Cami Anderson is the former schools superintendent in Newark who was relentless in pushing highly controversial education reforms from 2011 through 2015 and became one of the faces of the corporate school reform movement. She abruptly left the job last summer after her “One Newark” program sparked serious community unrest. As I wrote last June:
One Newark, which eliminated neighborhood schools in favor of a citywide lottery that ostensibly gave parents more school choices, wound up leading to the closure of numerous schools, mass firings of teachers and principals and a rise in charter schools. At least seven complaints of civil rights violations have been investigated by the U.S. Education Department. Last year, dozens of clergy in Newark warned [New Jersey Gov. Chris] Christie that school reform was causing so much “unnecessary instability” that they were “concerned about the level of public anger” over the issue.
Anderson is also an alumna of Teach for America, the organization that has made itself a star in the school reform constellation and that is holding its star-studded 25th anniversary summit in Washington this weekend. President Obama even sent a welcoming video to the thousands of TFA alums attending the event, declaring, “There are even TFA alumni working for me in the White House.”
According to this story by my Post colleague Emma Brown, Anderson made some remarks at one popular summit session Saturday about the school reform movement in which she was prominent. In fact, her comments — at a session to discuss the school-to-prison pipeline — were essentially a tough critique:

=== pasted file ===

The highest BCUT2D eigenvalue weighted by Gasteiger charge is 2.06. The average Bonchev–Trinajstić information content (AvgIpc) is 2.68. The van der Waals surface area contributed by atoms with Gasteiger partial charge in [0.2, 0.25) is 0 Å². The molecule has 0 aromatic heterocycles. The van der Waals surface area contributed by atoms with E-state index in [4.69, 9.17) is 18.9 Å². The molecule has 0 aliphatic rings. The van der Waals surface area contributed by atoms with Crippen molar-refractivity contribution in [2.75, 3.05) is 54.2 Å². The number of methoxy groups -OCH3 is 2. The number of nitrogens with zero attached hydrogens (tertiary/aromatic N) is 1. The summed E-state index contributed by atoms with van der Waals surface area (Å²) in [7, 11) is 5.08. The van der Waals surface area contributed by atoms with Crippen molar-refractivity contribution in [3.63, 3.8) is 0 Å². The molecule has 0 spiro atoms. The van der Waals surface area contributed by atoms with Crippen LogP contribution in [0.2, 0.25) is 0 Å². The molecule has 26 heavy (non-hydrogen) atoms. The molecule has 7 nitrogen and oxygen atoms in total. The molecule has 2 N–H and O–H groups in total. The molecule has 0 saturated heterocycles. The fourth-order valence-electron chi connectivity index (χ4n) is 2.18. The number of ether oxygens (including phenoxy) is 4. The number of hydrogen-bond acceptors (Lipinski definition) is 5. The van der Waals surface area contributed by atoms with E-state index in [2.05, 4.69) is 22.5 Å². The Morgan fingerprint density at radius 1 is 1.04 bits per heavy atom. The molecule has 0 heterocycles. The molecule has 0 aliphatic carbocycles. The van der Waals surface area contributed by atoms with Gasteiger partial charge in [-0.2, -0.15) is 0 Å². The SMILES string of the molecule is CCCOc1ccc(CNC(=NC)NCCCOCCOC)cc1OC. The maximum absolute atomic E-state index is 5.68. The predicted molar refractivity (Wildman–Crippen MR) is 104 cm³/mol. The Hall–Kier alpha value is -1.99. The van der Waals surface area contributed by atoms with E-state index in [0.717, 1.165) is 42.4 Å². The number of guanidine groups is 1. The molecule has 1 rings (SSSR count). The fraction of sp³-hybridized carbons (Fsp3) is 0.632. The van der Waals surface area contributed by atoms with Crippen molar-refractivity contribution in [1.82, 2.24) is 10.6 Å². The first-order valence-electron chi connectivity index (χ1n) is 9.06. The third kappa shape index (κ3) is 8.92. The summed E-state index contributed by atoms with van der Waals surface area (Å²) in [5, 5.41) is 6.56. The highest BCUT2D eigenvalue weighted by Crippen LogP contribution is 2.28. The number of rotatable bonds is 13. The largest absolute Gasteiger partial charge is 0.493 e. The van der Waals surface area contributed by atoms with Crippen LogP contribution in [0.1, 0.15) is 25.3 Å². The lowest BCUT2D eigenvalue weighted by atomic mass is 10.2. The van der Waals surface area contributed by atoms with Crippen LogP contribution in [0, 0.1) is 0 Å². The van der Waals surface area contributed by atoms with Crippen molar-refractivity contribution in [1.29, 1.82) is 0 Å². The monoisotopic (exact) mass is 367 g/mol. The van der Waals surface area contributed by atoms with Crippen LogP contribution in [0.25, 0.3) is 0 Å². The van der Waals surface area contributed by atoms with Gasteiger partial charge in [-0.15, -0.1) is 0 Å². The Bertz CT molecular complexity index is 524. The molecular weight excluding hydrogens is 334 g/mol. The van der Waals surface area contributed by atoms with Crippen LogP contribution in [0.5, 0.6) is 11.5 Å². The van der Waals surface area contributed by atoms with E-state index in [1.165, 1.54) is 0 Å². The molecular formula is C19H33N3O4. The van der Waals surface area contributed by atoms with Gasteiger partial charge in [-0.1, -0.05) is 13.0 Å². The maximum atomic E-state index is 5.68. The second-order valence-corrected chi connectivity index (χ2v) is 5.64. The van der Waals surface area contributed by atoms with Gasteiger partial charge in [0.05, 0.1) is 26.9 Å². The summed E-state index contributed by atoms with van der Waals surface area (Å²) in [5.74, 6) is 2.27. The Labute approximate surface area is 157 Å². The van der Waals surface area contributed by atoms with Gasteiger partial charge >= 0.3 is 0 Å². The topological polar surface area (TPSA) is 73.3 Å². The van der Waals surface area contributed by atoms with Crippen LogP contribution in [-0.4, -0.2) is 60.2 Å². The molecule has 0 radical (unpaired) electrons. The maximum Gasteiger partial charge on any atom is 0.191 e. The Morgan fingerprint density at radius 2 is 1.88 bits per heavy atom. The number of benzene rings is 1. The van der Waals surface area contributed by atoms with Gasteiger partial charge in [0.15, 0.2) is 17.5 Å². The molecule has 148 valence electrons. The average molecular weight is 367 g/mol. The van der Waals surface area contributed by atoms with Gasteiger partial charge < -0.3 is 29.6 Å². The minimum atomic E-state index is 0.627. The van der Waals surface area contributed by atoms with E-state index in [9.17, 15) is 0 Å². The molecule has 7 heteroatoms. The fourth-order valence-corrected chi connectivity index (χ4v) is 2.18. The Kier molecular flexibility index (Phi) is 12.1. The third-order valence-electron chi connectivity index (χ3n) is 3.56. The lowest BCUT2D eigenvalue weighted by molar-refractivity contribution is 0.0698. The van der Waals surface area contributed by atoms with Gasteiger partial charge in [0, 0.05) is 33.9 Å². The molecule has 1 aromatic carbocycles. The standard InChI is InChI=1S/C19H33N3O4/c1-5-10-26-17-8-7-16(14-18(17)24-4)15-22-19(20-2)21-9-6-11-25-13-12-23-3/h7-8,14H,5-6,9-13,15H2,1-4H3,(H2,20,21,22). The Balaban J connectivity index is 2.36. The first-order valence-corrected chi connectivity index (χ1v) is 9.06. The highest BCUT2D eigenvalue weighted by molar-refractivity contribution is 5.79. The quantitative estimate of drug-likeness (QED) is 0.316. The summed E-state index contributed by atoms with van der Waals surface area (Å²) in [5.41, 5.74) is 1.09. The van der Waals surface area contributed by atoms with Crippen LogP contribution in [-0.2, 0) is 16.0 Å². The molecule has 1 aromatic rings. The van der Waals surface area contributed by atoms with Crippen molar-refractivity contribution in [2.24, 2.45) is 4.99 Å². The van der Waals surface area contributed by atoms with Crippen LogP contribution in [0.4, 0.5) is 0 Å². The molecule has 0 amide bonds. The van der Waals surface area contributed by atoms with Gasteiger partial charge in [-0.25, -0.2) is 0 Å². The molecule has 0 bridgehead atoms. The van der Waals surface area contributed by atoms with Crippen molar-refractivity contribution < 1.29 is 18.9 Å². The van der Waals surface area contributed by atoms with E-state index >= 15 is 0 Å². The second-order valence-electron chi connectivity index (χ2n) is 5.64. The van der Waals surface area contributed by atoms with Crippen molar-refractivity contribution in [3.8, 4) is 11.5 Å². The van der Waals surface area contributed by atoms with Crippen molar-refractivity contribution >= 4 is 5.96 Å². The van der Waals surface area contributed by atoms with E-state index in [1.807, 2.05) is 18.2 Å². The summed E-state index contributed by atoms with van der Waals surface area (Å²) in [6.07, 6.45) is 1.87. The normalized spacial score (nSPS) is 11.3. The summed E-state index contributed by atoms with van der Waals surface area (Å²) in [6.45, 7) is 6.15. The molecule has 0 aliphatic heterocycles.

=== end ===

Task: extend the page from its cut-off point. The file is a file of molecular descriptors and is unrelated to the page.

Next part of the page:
“Here is the inconvenient truth: Education, including education reform, is part of the problem,” said Cami Anderson, the polarizing former schools chief in Newark, N.J., and a 1993 TFA alumna. “We have not made a dent in the problem, and in some cases we’ve made it worse.”
Anderson said that the reform movement of which TFA is a part has for too long turned a blind eye to complaints about schools “quietly pushing out the most difficult kids,” meting out excessively harsh discipline and having high rates of suspension and expulsion.
“Why has the school reform community been largely silent about the school-to-prison pipeline?” she said.
Good question — and it’s just one of the many that critics of TFA and corporate school reform have been urgently asking for years.
Anderson’s remarks come at a time when TFA itself is said to be rethinking its tactics. Founded by Wendy Kopp, it became famous for recruiting new college graduates and giving them five weeks of training in the summer before sending them into high-poverty schools to work as teachers (not interns). This prompted criticism that corps members were not properly prepared for teaching high-needs students and that they were being recruited by school districts at the expense of veteran teachers and of the teaching profession in general.
In recent years, TFA has faced growing opposition, including from some former members, and the organization has missed some recruiting targets. Now it says it is experimenting with changes in its training and other programs. Brown quoted TFA Chief Executive Elisa Villanueva Beard as saying that the summit comes at an important time for the organization and for education reform.
Although there has been progress toward equity in public schools, she said, there hasn’t been enough, and TFA is trying to be “very clear-eyed about what it’s going to take to move the needle.”
What being “very clear-eyed” means is unclear, as is how seriously school reformers are listening to their critics about what public education needs to provide: equitable opportunities for all students. But it’s worth noting when one former reform star says publicly at a TFA convention that reformers have not only failed to make a dent in the school-to-prison pipeline, but have “in some cases … made it worse.”